Charity workers urged to 'keep their children at home if they can'

The government has updated its guidance to parents providing essential services such as charity support, in a bid to cut down the number if children attending school amid lockdown.

Last week Prime Minister Boris Johnson announced a new national lockdown for England, which included most children being taught at home remotely.

Charity workers and other professionals providing essential support are able to send their children to school.

But following concerns raised by teachers that too many children were still attending school the government has urged parents and carers to “keep their children at home if they can.”

The guidance, which was updated on 8 January, states: “Parents whose work is critical to the coronavirus (COVID-19) and EU transition response include those who work in health and social care and in other key sectors outlined in the following sections.

“Children with at least one parent or carer who is a critical worker can go to school or college if required, but parents and carers should keep their children at home if they can.”

Critical workers

Charity workers are still included on the list of critical workers, which includes:

• those essential to the running of the justice system
• religious staff
• charities and workers delivering key frontline services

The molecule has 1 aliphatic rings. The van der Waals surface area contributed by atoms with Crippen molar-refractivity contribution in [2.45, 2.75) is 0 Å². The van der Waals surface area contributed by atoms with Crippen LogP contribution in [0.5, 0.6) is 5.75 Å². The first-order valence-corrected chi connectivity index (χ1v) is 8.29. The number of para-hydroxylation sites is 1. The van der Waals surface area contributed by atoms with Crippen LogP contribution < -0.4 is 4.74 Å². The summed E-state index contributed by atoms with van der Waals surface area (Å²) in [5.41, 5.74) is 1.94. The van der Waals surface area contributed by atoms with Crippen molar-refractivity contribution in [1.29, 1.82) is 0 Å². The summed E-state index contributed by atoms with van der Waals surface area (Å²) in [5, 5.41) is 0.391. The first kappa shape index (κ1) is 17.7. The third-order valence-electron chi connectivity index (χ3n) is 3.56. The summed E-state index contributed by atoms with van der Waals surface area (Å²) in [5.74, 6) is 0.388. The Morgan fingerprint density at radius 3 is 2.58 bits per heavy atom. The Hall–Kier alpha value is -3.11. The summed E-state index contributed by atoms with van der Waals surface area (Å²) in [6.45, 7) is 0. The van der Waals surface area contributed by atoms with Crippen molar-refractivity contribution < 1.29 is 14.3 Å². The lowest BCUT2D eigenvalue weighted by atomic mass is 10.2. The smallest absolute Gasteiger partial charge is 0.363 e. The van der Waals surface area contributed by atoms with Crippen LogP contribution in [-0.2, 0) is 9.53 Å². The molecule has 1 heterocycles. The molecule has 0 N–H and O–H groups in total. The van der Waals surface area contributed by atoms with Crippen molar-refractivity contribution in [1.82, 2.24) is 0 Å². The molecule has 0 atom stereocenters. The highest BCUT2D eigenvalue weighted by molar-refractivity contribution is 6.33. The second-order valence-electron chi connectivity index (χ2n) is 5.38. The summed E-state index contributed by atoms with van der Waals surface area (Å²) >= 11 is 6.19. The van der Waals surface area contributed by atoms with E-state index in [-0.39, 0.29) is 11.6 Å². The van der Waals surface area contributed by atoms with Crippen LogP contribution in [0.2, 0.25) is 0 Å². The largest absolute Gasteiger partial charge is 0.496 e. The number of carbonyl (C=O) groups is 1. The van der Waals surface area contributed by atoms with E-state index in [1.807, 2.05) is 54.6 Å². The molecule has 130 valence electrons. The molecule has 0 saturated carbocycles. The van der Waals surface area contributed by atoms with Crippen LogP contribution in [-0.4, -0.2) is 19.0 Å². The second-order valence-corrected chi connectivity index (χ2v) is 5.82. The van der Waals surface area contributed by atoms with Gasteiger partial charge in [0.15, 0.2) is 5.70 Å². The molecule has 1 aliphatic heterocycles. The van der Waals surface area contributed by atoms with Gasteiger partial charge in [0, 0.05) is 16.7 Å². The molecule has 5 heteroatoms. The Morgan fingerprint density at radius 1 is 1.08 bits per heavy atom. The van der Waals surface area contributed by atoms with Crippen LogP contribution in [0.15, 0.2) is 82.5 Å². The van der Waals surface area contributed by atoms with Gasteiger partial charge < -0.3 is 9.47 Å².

• those responsible for the management of the deceased
• journalists and broadcasters who are providing public service broadcasting

A number of charities have called on the government to ensure vulnerable groups are not locked out of remote education through a digital divide. Their concerns centre of connectivity and lack of devices.

Oak National Academy, the charity set up last year to deliver online lessons for children during lockdown is calling on broadband providers to waive all data fees for educational websites.

“It’s time for the big four Telecoms firms to step up and do their bit. It’s very simple: make education sites zero-rated. This cannot happen soon enough and we would urge them to do the right thing and to do it quickly.”

Meanwhile, charities including the Sutton Trust, have linked up with MPs to ensure all children have access to technology for remote learning.

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